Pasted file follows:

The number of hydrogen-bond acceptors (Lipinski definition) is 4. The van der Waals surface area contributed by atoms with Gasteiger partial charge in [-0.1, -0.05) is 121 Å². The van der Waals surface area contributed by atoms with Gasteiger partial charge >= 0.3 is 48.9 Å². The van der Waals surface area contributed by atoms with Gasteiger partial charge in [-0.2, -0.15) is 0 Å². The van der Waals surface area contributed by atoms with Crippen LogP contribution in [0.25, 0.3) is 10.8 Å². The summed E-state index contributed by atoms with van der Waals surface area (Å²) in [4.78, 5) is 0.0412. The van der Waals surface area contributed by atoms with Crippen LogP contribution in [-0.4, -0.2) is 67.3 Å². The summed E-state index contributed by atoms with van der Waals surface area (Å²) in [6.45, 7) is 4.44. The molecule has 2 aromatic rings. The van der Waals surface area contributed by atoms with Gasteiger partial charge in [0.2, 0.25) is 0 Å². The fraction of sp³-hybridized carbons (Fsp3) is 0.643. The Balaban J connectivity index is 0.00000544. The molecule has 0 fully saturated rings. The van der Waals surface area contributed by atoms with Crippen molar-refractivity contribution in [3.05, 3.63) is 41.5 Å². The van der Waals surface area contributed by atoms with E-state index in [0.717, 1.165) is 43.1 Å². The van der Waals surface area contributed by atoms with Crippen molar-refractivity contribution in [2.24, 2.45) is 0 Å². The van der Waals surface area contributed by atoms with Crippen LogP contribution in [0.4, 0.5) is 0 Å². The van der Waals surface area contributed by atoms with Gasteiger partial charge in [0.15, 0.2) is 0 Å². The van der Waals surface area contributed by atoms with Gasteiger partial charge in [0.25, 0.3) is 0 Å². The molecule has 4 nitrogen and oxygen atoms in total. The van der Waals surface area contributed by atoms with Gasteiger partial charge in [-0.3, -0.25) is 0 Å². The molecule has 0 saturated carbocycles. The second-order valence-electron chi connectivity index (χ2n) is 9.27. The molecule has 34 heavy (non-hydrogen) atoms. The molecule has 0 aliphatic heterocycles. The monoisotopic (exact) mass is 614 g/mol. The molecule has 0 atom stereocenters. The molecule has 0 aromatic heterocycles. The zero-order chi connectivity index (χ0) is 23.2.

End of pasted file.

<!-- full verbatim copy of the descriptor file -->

The number of hydrogen-bond acceptors (Lipinski definition) is 4. The van der Waals surface area contributed by atoms with Gasteiger partial charge in [-0.1, -0.05) is 121 Å². The van der Waals surface area contributed by atoms with Gasteiger partial charge >= 0.3 is 48.9 Å². The van der Waals surface area contributed by atoms with Gasteiger partial charge in [-0.2, -0.15) is 0 Å². The van der Waals surface area contributed by atoms with Crippen LogP contribution in [0.25, 0.3) is 10.8 Å². The summed E-state index contributed by atoms with van der Waals surface area (Å²) in [4.78, 5) is 0.0412. The van der Waals surface area contributed by atoms with Crippen LogP contribution in [-0.4, -0.2) is 67.3 Å². The summed E-state index contributed by atoms with van der Waals surface area (Å²) in [6.45, 7) is 4.44. The molecule has 2 aromatic rings. The van der Waals surface area contributed by atoms with Gasteiger partial charge in [0.2, 0.25) is 0 Å². The fraction of sp³-hybridized carbons (Fsp3) is 0.643. The Balaban J connectivity index is 0.00000544. The molecule has 0 fully saturated rings. The van der Waals surface area contributed by atoms with Crippen molar-refractivity contribution in [3.05, 3.63) is 41.5 Å². The van der Waals surface area contributed by atoms with E-state index in [0.717, 1.165) is 43.1 Å². The van der Waals surface area contributed by atoms with Crippen molar-refractivity contribution in [2.24, 2.45) is 0 Å². The van der Waals surface area contributed by atoms with Crippen LogP contribution in [0.4, 0.5) is 0 Å². The van der Waals surface area contributed by atoms with Gasteiger partial charge in [0.15, 0.2) is 0 Å². The van der Waals surface area contributed by atoms with Gasteiger partial charge in [0.25, 0.3) is 0 Å². The molecule has 4 nitrogen and oxygen atoms in total. The van der Waals surface area contributed by atoms with Gasteiger partial charge in [-0.3, -0.25) is 0 Å². The molecule has 0 saturated carbocycles. The second-order valence-electron chi connectivity index (χ2n) is 9.27. The molecule has 34 heavy (non-hydrogen) atoms. The molecule has 0 aliphatic heterocycles. The monoisotopic (exact) mass is 614 g/mol. The molecule has 0 atom stereocenters. The molecule has 0 aromatic heterocycles. The zero-order chi connectivity index (χ0) is 23.2.